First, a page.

Even more importantly, blaming saves us from really looking inside ourselves and questioning our own actions. We like to think that we’re pawns in the grand scheme of things, completely at the mercy of the pharmaceutical industry, the doctor, the government, the restaurant industry, or essentially anyone or anything else with a shred of influence. It’s easier to find a scapegoat than to admit that it was our own decisions that resulted in disease, or illness, or just general misfortune.
If there’s a takeaway from all this, it’s that we are responsible for our own health. This is an empowering statement, as it implies that you’re not as powerless as you originally thought. The actions you take can either prevent or promote the development of illness or disease. Keep this in mind next time you make a trip down to the drugstore, or pull into the parking lot of a McDonald’s.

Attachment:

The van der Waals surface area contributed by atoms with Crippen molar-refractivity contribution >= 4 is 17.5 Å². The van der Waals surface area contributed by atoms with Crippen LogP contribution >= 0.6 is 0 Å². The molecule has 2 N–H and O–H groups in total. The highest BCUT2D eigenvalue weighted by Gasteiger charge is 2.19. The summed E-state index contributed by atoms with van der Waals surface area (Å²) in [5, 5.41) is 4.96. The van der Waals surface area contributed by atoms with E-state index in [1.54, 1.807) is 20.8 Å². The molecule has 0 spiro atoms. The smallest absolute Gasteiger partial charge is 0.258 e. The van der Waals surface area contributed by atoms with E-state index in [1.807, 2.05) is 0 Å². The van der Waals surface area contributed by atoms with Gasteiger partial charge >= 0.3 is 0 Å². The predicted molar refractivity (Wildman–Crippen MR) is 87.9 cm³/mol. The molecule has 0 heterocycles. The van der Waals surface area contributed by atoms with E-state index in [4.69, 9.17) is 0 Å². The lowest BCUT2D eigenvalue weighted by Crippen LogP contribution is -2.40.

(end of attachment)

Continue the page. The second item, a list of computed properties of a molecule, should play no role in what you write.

The message is simple: stop pointing the finger and start taking control of your own life. Your health will thank you for it.
Liivi is an Integrative Nutrition Health Coach and is training to become a doula. She inspires women to find peace and personal power by taking control of health and fertility naturally. Liivi‘s passion is ancestral nutrition and primal lifestyle design. She and her partner Will live between Toronto, Canada and Queenstown, New Zealand.